On February 8, 2002, the United Nations announced that it was withdrawing from negotiations. Human Rights Watch supported the U.N.'s decision. The U.N. cited a series of important but largely technical problems for refusing to sign an agreement. But the principal reason was a conclusion that Hun Sen and Cambodia were not negotiating in good faith, showed little interest in creating a tribunal, and without a majority of international judges and an independent, international prosecutor, any agreement was likely to be undermined and manipulated in practice. This created justified fears within the U.N. that it would be accused of participating in a sham process. This was a principled decision, made in the face of the opposition of powerful member states.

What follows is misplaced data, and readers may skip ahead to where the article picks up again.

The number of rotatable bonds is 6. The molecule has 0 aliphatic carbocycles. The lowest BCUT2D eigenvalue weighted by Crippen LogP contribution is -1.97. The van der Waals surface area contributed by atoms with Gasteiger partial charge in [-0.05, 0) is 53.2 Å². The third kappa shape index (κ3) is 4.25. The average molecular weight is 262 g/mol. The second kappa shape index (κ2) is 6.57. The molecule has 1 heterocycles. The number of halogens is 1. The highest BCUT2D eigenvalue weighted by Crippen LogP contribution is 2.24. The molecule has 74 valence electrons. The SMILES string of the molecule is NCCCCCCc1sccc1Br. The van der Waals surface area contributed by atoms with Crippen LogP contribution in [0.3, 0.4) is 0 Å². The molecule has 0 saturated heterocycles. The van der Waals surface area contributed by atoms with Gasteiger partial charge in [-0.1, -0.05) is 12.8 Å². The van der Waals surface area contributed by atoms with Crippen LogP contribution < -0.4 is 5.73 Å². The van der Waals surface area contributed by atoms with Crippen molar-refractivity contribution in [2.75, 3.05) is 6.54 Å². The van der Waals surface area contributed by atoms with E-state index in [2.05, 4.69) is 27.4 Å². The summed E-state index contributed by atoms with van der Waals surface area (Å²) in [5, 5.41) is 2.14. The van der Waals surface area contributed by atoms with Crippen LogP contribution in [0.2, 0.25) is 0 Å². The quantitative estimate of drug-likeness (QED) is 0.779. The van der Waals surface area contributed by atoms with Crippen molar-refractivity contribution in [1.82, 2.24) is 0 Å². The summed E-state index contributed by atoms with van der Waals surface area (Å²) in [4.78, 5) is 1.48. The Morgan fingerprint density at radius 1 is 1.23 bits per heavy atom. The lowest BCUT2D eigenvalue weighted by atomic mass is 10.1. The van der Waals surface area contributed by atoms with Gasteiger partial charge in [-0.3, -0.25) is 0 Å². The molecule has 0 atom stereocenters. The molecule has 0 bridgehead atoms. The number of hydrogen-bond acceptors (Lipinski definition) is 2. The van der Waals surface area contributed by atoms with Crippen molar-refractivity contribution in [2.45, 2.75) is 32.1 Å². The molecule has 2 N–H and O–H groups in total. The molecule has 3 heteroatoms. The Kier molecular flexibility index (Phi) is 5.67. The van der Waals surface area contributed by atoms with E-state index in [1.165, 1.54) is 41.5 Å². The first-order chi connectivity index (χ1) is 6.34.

Japan and France reacted by sponsoring a resolution in the General Assembly requesting the U.N. to resume negotiations with Cambodia based on prior negotiations to establish a tribunal. This was adopted on December 18, 2002. At Cambodia's request, France and Japan included provisions that departed from international norms by requesting the U.N. to conclude an agreement based on "international standards of justice, fairness and due process of law, as set out in articles 14 and 15 of the ICCPR." No other international or mixed tribunal has been created on such a narrow legal basis. Previous resolutions on Cambodia had referred to the entire ICCPR, which includes important pre-trial rights in article 9 and other fundamental rights that may be implicated in a tribunal, such as the rights to freedom of expression, association and assembly. In theory, the omission of article 9 and other articles should not affect a tribunal in Cambodia since Cambodia is a party to the ICCPR. However, in the unpredictable world of Cambodian justice, Cambodian judges may interpret the agreement as superseding Cambodia's existing legal obligations.